Is Anticoagulation Beneficial in Pulmonary Arterial Hypertension?: A Systematic Review and Meta-Analysis

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Abstract

Background

Data about anticoagulation in pulmonary arterial hypertension (PAH) patients are inconsistent. The objective of this study was to examine the impact of adjunctive oral anticoagulants in patients with PAH through meta-analysis, and to further assess whether response differs by PAH subtype.

Methods and Results

Cochrane CENTRAL, Medline, and Scopus databases were searched for randomized or nonrandomized studies that assessed the association between anticoagulation and outcomes in patients with PAH. Hazard ratios (HRs) for mortality were pooled using the random effects model. Subgroup analyses were performed for type of PAH and study design. Twelve nonrandomized studies, at moderate risk of bias, were included. These consisted of 2512 patients (1342 receiving anticoagulation and 1170 controls). Anticoagulation significantly reduced mortality in the overall PAH cohort (HR, 0.73 [0.57, 0.93]; P=0.001; I2=64%). On subgroup analysis, a significant mortality reduction was seen in idiopathic PAH patients (HR, 0.73 [0.56, 0.95]; P=0.02; I2=46%), whereas no significant difference was observed in connective tissue disease–related PAH (HR, 1.16 [0.58, 2.32]; P=0.67; I2=71%). Sensitivity analysis specific to scleroderma-associated PAH demonstrated a significant increase in mortality with anticoagulant use (HR, 1.58 [1.08, 2.31]; P=0.02; I2=9%).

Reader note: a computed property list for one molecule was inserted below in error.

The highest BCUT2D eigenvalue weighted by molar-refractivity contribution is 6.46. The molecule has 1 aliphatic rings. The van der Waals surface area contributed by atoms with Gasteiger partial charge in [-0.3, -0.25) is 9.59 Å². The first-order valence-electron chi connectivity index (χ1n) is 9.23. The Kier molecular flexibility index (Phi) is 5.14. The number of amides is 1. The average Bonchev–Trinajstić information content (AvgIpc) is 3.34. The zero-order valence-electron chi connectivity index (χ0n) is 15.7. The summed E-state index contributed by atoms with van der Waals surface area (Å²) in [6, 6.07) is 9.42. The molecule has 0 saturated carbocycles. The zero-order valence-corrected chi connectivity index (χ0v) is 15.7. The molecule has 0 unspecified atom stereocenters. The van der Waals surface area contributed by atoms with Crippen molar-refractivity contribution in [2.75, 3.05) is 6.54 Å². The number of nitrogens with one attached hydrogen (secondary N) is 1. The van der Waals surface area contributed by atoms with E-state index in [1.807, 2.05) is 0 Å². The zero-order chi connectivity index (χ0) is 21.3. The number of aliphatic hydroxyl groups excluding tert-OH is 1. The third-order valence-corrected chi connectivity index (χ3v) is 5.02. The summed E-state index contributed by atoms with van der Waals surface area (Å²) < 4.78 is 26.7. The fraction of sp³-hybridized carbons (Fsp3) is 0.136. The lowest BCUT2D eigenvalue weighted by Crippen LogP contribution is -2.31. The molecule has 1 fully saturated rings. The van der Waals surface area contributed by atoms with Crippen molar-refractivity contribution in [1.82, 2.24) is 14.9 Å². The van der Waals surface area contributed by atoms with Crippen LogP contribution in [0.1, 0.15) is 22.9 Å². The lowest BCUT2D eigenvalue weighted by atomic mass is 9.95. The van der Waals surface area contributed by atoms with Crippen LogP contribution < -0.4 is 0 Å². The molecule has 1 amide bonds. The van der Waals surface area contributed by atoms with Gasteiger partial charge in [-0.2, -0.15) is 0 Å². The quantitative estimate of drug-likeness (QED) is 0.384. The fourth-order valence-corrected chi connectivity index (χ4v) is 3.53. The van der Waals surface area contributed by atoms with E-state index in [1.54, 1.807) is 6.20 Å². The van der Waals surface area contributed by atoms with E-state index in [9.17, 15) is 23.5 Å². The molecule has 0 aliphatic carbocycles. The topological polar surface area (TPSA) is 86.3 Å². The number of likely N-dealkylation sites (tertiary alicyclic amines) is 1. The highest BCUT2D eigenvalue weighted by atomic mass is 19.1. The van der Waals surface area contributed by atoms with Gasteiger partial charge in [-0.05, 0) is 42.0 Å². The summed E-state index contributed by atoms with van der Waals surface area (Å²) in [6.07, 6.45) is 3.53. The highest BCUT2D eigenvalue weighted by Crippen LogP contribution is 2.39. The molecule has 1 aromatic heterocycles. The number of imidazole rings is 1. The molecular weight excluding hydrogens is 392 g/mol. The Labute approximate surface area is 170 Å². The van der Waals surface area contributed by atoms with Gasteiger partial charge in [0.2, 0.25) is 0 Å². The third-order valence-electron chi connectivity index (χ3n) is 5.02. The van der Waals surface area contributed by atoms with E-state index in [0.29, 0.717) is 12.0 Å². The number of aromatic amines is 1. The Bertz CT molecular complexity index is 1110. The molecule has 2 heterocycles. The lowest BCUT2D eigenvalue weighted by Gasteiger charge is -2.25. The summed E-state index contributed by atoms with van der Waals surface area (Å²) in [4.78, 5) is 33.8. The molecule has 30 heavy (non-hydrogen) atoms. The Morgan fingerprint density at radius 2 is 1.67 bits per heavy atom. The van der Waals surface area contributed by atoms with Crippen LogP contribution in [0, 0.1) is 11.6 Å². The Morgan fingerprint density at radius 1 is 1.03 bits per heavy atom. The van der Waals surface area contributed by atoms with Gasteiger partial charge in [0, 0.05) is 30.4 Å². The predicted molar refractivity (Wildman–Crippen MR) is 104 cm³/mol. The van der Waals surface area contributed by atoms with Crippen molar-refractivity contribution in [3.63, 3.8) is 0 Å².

Conclusions

This meta-analysis shows that use of anticoagulation may improve survival in idiopathic PAH patients, while increasing mortality when used in scleroderma-associated-PAH patients. Currently, no randomized clinical trials have been published, and until randomized data are available, anticoagulant use in PAH should be tailored to PAH subtype.

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